A critical consciousness is the prerequisite for informed agency and hope is the basis for individual and collective resistance. Moreover, when combined with collective action, hope translates into a dynamic sense of possibility, enabling one to join with others for the long haul of fighting systemic forms of domination. Courage in the face of tyranny is a necessity and not an option and we can learn both from the past and the present about resistance movements and the power of civic courage and collective struggle and how such modes of resistance are emerging among a number of groups across a wide variety of landscapes.

What is crucial is the necessity of not facing such struggles alone, allowing ourselves to feel defeated in our isolation or giving in to the crippling neoliberal survival-of-the-fittest ethos that dominates everyday relations. Radical politics begins when one refuses to face one’s fate alone, learns about the workings and mechanisms of power, and rejects the dominant mantra of social isolation.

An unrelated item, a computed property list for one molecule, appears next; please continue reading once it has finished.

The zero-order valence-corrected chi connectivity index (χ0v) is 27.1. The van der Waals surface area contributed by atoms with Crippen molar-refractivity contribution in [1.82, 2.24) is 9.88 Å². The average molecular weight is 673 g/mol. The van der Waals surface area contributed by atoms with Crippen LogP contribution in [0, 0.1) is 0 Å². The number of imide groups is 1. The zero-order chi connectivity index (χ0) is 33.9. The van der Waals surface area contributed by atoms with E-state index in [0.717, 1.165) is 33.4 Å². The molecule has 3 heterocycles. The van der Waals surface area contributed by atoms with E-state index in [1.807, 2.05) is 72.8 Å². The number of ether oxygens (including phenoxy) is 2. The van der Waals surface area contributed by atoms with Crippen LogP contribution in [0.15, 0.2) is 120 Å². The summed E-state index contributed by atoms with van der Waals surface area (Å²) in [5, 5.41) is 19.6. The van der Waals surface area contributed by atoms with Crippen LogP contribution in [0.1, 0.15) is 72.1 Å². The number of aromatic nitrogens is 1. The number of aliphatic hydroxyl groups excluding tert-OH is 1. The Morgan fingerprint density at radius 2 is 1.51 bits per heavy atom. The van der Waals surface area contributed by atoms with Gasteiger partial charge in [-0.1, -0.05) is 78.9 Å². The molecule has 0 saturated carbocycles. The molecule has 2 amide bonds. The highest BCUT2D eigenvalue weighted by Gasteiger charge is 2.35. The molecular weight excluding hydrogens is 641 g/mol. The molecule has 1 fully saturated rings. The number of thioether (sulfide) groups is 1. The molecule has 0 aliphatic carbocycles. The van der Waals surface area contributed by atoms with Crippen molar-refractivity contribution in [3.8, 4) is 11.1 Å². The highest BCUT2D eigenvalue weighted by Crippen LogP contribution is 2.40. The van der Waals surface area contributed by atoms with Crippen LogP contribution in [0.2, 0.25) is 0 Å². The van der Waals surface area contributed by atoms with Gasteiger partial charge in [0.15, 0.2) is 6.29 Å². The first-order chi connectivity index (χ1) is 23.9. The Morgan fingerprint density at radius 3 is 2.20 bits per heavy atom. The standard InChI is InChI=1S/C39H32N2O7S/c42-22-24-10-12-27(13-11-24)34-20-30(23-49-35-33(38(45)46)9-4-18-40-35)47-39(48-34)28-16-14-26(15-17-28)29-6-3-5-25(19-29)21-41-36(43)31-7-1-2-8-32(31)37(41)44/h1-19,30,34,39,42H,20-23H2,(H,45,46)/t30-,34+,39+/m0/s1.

There is strength in numbers. One of the most important things we can do to sustain a sense of courage and dignity is to imagine a new social order. That is, we must constantly work to revive a radical political imaginary by talking with others in order to rethink what a new politics and society would look like, one that is fundamentally anti-capitalist and dedicated to creating the conditions for new democratic political and social formations. This suggests creating new public spheres that make such a dialogue and notion of solidarity possible while simultaneously struggling against the forces that gave rise to Trump, particularly those that suggest that totalitarian forms are still with us.